On the Road to France: A Summer Holiday Charging Experience
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Those following the current problems at European airports are avoiding - if possible - travelling by plane this summer. But even at European train and bus stations, travelling by train or bus has become a real challenge since COVID-19 ended travel restrictions. What remains is to use one's own or rented car even on long-distance journeys. But is that also possible in an electric vehicle?

The Task: Avoid Charging at Superchargers in  Southern Europe

I am starting another self-experiment with my electric car this July. Feel free to read more here about my trips to Copenhagen and Oslo in the far north of Europe. Thanks to the excellently developed network of Tesla Superchargers there, I travelled many thousands of kilometres in complete relaxation. There was no sign of range anxiety. In fact, I am a firm believer that there is no such thing for today’s electric cars any more.

This trip is not about proving that the Superchargers also work in the south of Europe. No, I am heading south during the peak travel season in the hot summer, equipped with the IONITY app and a charging card for conventional AC chargers. The car is fully loaded as my car provides transport for the family luggage.

My journey first takes me from Munich via eastern Switzerland to Bern. In the tranquil Swiss capital, I meet colleagues from the SBB and presented our MOTION Magazine. Less than 20 kilometres before Bern, I charge my vehicle at one of the IONITY Chargers, which had signalled to me a few days earlier that it had been upgraded from four to six charging points. This was absolutely necessary, because when I arrived at the rest area, all six stations were occupied.

For someone currently driving a Tesla, this is quite an exciting sight, because until now Tesla drivers were used to seeing Model 3, Y or even S and X vehicles at the superchargers. During my 20-minute charging phase, I see two VW ID.4s, two Volvo XC40 Recharge, a Ford Mustang Mach-E, a Porsche Taycan and, to my surprise, several Tesla vehicles. The variety of electric cars lead to completely new conversations with Belgians, Danes and, of course, Swiss - they eagerly talk shop on long-distance topics and the best charging spots. Refreshing.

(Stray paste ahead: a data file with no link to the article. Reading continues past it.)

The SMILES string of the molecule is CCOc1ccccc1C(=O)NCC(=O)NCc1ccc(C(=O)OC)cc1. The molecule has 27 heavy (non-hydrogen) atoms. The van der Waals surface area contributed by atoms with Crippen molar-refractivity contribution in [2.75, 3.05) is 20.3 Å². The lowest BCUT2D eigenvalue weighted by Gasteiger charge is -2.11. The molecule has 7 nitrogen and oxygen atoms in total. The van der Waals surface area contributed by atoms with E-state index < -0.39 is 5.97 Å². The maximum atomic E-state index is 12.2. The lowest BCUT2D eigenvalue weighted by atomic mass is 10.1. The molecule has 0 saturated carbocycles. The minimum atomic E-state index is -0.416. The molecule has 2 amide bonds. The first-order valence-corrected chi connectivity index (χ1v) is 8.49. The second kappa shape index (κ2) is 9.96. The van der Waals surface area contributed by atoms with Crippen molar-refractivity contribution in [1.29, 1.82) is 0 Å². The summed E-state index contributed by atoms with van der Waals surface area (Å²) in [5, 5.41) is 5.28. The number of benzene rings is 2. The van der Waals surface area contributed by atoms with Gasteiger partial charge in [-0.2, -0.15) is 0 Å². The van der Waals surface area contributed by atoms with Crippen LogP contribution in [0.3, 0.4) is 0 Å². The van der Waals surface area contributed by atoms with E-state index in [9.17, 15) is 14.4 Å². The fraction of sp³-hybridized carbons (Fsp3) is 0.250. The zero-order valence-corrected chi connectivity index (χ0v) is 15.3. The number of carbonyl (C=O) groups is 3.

First lesson for a Tesla driver at an IONITY station: you are rarely alone and quickly learn about the strengths and weaknesses of other electric cars.

The Jazz Festival in Montreux is my next stop. It's less than 100 km away, but I treat my vehicle to a little top-up in Lully. Of the four IONITY stations there, only three are working; next door, 12 free Tesla chargers are waiting for customers in the dazzling sun. No Tesla vehicle in sight and  almost feel guilty while charging at one of the IONITY chargers next door. The opening of the Tesla fast chargers makes sense not only from a business point of view for Elon Musk’s company, but also because they provide urgently needed charging space for the masses of electric cars that will be hitting the roads in the coming weeks.

Second learning on this trip: with only four non-Tesla charging stations at a rest area, it quickly becomes tight - especially if one of the chargers is not working.

A small detail on the side: I meet Stefan and Patrice, two subcontractors of IONITY, who travel with their van from Germany to Switzerland and Austria and clean the charging stations there. A clean, large display is a welcome difference to the Tesla chargers without any screen. With IONITY, I can always see the inflow of electricity and various information and I am instantly aware of the costs involved. The van of these two young men runs on diesel, I think we can do better here and set an example with an electric van as there are quite a few available these days.